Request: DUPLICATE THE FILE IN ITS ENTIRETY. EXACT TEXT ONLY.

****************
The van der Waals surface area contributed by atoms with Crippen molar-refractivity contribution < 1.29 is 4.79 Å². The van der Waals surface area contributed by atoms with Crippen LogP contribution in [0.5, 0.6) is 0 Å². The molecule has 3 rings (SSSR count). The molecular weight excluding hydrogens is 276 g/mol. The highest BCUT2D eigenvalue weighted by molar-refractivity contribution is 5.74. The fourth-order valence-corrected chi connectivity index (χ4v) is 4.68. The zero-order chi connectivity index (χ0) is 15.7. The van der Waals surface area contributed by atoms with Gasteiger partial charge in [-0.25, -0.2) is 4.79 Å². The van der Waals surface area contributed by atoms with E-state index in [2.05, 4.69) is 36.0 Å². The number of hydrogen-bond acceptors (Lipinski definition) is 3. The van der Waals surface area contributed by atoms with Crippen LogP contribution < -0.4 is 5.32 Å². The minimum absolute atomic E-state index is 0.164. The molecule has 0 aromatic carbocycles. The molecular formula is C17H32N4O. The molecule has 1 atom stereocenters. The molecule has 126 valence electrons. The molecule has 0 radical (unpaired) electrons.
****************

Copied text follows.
The van der Waals surface area contributed by atoms with Crippen molar-refractivity contribution < 1.29 is 4.79 Å². The van der Waals surface area contributed by atoms with Crippen LogP contribution in [0.5, 0.6) is 0 Å². The molecule has 3 rings (SSSR count). The molecular weight excluding hydrogens is 276 g/mol. The highest BCUT2D eigenvalue weighted by molar-refractivity contribution is 5.74. The fourth-order valence-corrected chi connectivity index (χ4v) is 4.68. The zero-order chi connectivity index (χ0) is 15.7. The van der Waals surface area contributed by atoms with Gasteiger partial charge in [-0.25, -0.2) is 4.79 Å². The van der Waals surface area contributed by atoms with E-state index in [2.05, 4.69) is 36.0 Å². The number of hydrogen-bond acceptors (Lipinski definition) is 3. The van der Waals surface area contributed by atoms with Crippen LogP contribution < -0.4 is 5.32 Å². The minimum absolute atomic E-state index is 0.164. The molecule has 0 aromatic carbocycles. The molecular formula is C17H32N4O. The molecule has 1 atom stereocenters. The molecule has 126 valence electrons. The molecule has 0 radical (unpaired) electrons.